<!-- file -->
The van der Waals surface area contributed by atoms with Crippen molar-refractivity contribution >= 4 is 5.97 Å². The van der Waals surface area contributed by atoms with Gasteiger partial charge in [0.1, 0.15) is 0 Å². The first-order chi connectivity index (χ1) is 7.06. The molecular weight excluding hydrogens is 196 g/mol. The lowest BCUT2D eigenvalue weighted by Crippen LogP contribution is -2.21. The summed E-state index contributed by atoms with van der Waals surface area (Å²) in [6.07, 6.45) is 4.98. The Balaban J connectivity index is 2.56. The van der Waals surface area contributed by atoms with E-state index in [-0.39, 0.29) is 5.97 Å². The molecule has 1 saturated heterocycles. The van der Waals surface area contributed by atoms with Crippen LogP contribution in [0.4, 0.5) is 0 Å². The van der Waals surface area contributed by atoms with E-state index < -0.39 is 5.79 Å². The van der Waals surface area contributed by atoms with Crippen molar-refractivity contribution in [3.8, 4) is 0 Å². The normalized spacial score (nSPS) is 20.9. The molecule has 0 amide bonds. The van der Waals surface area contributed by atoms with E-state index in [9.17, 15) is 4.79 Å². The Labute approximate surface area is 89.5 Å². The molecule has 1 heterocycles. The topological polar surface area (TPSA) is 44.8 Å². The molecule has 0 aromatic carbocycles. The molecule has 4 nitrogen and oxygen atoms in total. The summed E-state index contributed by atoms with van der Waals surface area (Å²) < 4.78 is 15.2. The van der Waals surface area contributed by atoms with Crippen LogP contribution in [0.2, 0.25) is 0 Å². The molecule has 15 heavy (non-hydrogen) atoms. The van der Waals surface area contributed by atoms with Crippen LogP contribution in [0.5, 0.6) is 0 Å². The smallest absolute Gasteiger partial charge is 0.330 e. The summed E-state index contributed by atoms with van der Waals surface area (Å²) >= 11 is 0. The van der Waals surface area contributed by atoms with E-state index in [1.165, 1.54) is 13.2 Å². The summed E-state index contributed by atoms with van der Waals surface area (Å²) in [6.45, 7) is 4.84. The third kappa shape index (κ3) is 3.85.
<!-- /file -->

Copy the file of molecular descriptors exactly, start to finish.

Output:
The van der Waals surface area contributed by atoms with Crippen molar-refractivity contribution >= 4 is 5.97 Å². The van der Waals surface area contributed by atoms with Gasteiger partial charge in [0.1, 0.15) is 0 Å². The first-order chi connectivity index (χ1) is 7.06. The molecular weight excluding hydrogens is 196 g/mol. The lowest BCUT2D eigenvalue weighted by Crippen LogP contribution is -2.21. The summed E-state index contributed by atoms with van der Waals surface area (Å²) in [6.07, 6.45) is 4.98. The Balaban J connectivity index is 2.56. The van der Waals surface area contributed by atoms with E-state index in [-0.39, 0.29) is 5.97 Å². The molecule has 1 saturated heterocycles. The van der Waals surface area contributed by atoms with Crippen LogP contribution in [0.4, 0.5) is 0 Å². The van der Waals surface area contributed by atoms with E-state index < -0.39 is 5.79 Å². The van der Waals surface area contributed by atoms with Crippen molar-refractivity contribution in [3.8, 4) is 0 Å². The normalized spacial score (nSPS) is 20.9. The molecule has 0 amide bonds. The van der Waals surface area contributed by atoms with E-state index in [9.17, 15) is 4.79 Å². The Labute approximate surface area is 89.5 Å². The molecule has 1 heterocycles. The topological polar surface area (TPSA) is 44.8 Å². The molecule has 0 aromatic carbocycles. The molecule has 4 nitrogen and oxygen atoms in total. The summed E-state index contributed by atoms with van der Waals surface area (Å²) < 4.78 is 15.2. The van der Waals surface area contributed by atoms with Crippen LogP contribution in [0.2, 0.25) is 0 Å². The molecule has 15 heavy (non-hydrogen) atoms. The van der Waals surface area contributed by atoms with Crippen LogP contribution in [0.5, 0.6) is 0 Å². The smallest absolute Gasteiger partial charge is 0.330 e. The summed E-state index contributed by atoms with van der Waals surface area (Å²) >= 11 is 0. The van der Waals surface area contributed by atoms with E-state index in [1.165, 1.54) is 13.2 Å². The summed E-state index contributed by atoms with van der Waals surface area (Å²) in [6.45, 7) is 4.84. The third kappa shape index (κ3) is 3.85.